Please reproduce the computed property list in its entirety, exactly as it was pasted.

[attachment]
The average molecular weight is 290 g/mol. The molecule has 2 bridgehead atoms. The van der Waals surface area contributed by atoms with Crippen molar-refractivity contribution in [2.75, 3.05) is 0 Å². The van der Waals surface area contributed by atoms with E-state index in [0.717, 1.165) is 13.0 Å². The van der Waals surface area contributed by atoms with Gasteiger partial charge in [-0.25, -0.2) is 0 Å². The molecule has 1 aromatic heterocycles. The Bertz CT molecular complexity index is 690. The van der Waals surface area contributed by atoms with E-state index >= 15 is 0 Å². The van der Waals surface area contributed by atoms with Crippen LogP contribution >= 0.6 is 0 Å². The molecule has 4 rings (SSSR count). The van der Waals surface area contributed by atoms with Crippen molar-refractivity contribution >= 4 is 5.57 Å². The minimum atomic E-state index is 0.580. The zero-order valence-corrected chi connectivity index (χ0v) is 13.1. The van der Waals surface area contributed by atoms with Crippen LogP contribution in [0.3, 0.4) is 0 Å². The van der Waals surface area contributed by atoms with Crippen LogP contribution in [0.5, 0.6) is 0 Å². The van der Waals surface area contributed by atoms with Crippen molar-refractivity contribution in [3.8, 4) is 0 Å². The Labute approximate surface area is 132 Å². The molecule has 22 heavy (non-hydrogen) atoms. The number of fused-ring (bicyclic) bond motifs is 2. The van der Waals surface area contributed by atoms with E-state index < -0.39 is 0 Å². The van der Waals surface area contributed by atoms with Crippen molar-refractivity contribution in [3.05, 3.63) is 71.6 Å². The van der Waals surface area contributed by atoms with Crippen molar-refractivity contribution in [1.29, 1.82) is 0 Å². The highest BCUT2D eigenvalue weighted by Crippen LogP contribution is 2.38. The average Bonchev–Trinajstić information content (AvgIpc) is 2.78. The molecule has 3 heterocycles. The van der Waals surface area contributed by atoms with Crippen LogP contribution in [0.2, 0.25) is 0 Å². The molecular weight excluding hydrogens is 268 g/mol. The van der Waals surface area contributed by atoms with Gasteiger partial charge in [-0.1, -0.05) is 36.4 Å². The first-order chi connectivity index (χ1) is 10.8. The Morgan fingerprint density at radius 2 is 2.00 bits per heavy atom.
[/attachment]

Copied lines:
The average molecular weight is 290 g/mol. The molecule has 2 bridgehead atoms. The van der Waals surface area contributed by atoms with Crippen molar-refractivity contribution in [2.75, 3.05) is 0 Å². The van der Waals surface area contributed by atoms with E-state index in [0.717, 1.165) is 13.0 Å². The van der Waals surface area contributed by atoms with Gasteiger partial charge in [-0.25, -0.2) is 0 Å². The molecule has 1 aromatic heterocycles. The Bertz CT molecular complexity index is 690. The van der Waals surface area contributed by atoms with E-state index >= 15 is 0 Å². The van der Waals surface area contributed by atoms with Crippen LogP contribution >= 0.6 is 0 Å². The molecule has 4 rings (SSSR count). The van der Waals surface area contributed by atoms with Crippen molar-refractivity contribution >= 4 is 5.57 Å². The minimum atomic E-state index is 0.580. The zero-order valence-corrected chi connectivity index (χ0v) is 13.1. The van der Waals surface area contributed by atoms with Crippen LogP contribution in [0.3, 0.4) is 0 Å². The van der Waals surface area contributed by atoms with Crippen LogP contribution in [0.5, 0.6) is 0 Å². The van der Waals surface area contributed by atoms with Crippen molar-refractivity contribution in [3.8, 4) is 0 Å². The Labute approximate surface area is 132 Å². The molecule has 22 heavy (non-hydrogen) atoms. The number of fused-ring (bicyclic) bond motifs is 2. The van der Waals surface area contributed by atoms with E-state index < -0.39 is 0 Å². The van der Waals surface area contributed by atoms with Crippen molar-refractivity contribution in [3.05, 3.63) is 71.6 Å². The van der Waals surface area contributed by atoms with Crippen molar-refractivity contribution in [1.29, 1.82) is 0 Å². The highest BCUT2D eigenvalue weighted by Crippen LogP contribution is 2.38. The average Bonchev–Trinajstić information content (AvgIpc) is 2.78. The molecule has 3 heterocycles. The van der Waals surface area contributed by atoms with Crippen LogP contribution in [0.2, 0.25) is 0 Å². The molecular weight excluding hydrogens is 268 g/mol. The van der Waals surface area contributed by atoms with Gasteiger partial charge in [-0.1, -0.05) is 36.4 Å². The first-order chi connectivity index (χ1) is 10.8. The Morgan fingerprint density at radius 2 is 2.00 bits per heavy atom.